5) Films having apertures which may have a variety of shapes and which may be combined with protrusions, for instance, the apertures may take the form of squares, rectangles, slits, circles, ovals or any other shape. The size of the apertures may vary widely but is typically in the range 0.5 to 10 mm2, for instance 0.5 to 5 mm2. The resulting films may have 0.5 to 50% open area, typically 0.5 to 5% open area when the film has very small apertures, which may not be visible to the naked eye, or 5 to 40% open area where the film has larger apertures.
6) Films or webs having corrugations, for instance having 1 to 6 folds per 10 mm with fold heights ranging from 0.05 to 3 mm. The corrugations can be prepared by a ring roll lamination process. The films or webs may be apertured.
The scrubbing strip may be positioned such that, in use, it lies along one or both of the leading and trailing side edges of the head portion (ie. the “long” side edges), and/or the scrubbing strip may be positioned along one or both of the side edges of the head portion connecting the leading and trailing side edges (ie. the “narrow” side edges).
In one embodiment, the cleaning pad of the present invention may comprise two or more scrubbing strips, typically arranged to be on opposing side edges of the head portion of the cleaning implement, for instance the leading and trailing edges and in the direction of wiping, or on one of these side edges and an adjacent side edge. These scrubbing layers may comprise the same material, or different materials. It may, in certain instances, be advantageous for the two scrubbing layers to comprise different materials. For instance, one material may be chosen so as to loosen tough stains, and the other to pick up large particles loosened from the stain.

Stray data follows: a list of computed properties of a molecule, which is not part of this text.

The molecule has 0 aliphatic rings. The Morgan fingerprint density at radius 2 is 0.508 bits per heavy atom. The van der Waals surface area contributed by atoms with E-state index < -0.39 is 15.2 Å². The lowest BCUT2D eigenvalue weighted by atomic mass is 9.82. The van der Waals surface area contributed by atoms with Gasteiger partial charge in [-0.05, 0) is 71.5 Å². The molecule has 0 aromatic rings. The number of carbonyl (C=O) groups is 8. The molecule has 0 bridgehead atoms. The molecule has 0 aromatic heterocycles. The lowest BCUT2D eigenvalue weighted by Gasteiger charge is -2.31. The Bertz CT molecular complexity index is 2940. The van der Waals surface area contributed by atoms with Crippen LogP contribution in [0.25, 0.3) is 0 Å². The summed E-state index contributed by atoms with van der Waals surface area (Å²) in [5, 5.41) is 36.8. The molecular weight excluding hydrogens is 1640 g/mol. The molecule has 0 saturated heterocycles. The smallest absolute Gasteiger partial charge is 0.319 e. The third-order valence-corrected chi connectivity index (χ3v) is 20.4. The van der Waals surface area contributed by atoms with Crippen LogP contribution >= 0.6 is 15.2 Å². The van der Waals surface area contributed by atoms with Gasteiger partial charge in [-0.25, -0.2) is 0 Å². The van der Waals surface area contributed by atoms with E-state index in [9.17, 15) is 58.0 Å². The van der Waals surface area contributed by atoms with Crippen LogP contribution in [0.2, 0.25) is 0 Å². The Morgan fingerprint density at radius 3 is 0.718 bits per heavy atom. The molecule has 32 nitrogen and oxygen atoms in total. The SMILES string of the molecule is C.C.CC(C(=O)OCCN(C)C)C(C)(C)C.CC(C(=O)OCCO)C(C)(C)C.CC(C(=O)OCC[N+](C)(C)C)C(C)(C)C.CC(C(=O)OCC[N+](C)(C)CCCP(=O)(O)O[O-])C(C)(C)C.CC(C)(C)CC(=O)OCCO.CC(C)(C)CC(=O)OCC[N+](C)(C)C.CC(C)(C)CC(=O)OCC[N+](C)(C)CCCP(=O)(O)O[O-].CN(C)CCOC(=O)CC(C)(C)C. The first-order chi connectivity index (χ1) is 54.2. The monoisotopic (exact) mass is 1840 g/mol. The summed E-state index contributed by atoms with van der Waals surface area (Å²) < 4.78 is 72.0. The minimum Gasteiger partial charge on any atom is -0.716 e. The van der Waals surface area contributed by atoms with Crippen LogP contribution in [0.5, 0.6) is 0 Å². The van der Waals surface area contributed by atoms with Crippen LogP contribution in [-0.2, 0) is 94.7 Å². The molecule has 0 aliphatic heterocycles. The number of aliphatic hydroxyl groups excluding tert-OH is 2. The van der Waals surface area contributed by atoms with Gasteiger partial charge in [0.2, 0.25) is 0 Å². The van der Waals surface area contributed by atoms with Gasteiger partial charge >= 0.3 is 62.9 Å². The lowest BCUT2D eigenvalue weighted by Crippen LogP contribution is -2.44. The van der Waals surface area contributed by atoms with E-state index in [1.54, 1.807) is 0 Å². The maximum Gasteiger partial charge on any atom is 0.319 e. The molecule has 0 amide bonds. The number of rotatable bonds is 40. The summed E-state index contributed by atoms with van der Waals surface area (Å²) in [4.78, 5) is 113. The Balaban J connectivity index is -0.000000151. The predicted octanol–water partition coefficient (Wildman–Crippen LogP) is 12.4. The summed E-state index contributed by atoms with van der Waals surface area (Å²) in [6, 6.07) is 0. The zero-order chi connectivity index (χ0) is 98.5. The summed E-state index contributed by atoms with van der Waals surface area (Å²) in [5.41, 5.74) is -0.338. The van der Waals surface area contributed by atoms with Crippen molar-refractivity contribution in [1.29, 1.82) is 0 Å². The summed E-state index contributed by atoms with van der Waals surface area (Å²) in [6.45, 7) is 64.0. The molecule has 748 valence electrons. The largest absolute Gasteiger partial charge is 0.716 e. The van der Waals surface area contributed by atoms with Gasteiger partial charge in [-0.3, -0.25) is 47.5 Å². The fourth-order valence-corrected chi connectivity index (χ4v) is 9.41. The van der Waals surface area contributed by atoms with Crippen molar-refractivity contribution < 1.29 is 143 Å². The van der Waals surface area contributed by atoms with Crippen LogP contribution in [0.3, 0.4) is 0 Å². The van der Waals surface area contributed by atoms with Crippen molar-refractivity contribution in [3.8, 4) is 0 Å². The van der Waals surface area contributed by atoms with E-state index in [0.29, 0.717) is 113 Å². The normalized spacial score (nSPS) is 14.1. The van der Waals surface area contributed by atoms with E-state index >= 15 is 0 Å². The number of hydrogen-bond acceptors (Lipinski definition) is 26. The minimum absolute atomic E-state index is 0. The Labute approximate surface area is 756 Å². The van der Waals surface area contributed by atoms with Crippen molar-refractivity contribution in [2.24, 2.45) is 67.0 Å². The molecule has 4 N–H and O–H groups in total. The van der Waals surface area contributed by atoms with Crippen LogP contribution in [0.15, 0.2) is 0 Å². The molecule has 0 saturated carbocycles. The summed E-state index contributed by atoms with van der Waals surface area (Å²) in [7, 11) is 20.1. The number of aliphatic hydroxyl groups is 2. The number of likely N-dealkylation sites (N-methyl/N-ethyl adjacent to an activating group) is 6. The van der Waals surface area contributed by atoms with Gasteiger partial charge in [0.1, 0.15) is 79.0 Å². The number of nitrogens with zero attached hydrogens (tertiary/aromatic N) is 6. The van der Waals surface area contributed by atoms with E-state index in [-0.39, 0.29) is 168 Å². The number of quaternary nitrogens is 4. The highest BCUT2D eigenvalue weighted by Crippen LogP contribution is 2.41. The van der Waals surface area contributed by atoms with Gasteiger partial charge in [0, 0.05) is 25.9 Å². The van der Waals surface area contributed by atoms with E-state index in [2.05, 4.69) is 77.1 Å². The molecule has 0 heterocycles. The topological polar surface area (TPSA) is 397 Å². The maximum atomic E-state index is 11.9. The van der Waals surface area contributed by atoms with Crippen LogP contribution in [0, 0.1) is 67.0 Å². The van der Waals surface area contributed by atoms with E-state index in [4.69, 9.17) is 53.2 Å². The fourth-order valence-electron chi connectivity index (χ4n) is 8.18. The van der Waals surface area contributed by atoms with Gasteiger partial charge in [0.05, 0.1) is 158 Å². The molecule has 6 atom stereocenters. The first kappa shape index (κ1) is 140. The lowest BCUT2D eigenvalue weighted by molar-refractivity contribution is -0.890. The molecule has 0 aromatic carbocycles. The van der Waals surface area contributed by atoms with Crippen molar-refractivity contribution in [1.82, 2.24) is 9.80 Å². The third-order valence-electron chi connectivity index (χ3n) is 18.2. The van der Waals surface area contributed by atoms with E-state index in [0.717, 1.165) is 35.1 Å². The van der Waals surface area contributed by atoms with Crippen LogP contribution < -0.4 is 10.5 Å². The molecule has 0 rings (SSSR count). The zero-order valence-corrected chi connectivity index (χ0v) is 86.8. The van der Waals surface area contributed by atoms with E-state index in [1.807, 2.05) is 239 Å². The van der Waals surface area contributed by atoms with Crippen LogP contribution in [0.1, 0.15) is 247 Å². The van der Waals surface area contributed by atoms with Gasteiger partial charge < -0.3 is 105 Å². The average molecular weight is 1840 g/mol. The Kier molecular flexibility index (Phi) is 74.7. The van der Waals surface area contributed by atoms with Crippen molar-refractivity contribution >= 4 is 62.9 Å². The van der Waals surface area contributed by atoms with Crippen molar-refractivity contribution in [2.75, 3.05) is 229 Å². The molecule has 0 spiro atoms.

The scrubbing strip may also comprise additives to convey desirable properties, such as improved abrasion and resistance, increased stiffness, improved particle pick-up properties, or scent. Examples of suitable materials for improving abrasion include silicon carbide, aluminium oxide, calcium carbonate and talc. Examples of suitable additives for enhancing particle pick-up include waxes. Suitable waxes being disclosed in U.S. Pat. No. 60/448,745, filed on 20 Feb. 2003.
The dimensions of the scrubbing strip can have a significant impact of the ability to remove tough stains and soils. Preferably the scrubbing strip extends substantially the entire length of a side edge of the head portion of the cleaning implement, when attached thereto. Typically, the scrubbing strip is rectangular in shape. For instance, the width (or y-dimension) of the scrubbing strip is typically in the range from 5 to 100 mm, preferably from 10 to 60 mm, and most preferably from 15 to 30 mm. The length (or x-dimension) of the scrubbing strip is typically at least 20 mm, and preferably at least 50 mm, and more preferably is at least 100 mm, up to, for instance, 500 mm, and typically up to 300 mm. Most preferably the scrubbing strip extends along the full length of the cleaning pad.
Also, increasing the z-dimension (thickness) of the scrubbing strip typically results in better tough stain removal. The improvement in tough stain removal by varying the dimensions of the scrubbing strip generally applies to scrubbing strips comprising a variety of materials. In addition, increasing the z-dimension (thickness) of the scrubbing strip, allows one to utilize softer materials, such as polypropylene without abrasive material, in the scrubbing strip while achieving a similar level of tough stain removal as compared to scrubbing strips comprising harder materials, such as nylon. Also, tough stain removal can be enhanced by incorporating a mixture of materials in the scrubbing strip, such as nylon and abrasive materials, such as silicon carbide, aluminum oxide, calcium carbonate, and the like, or a combination of a polyester wadding wrapped in a nylon netting.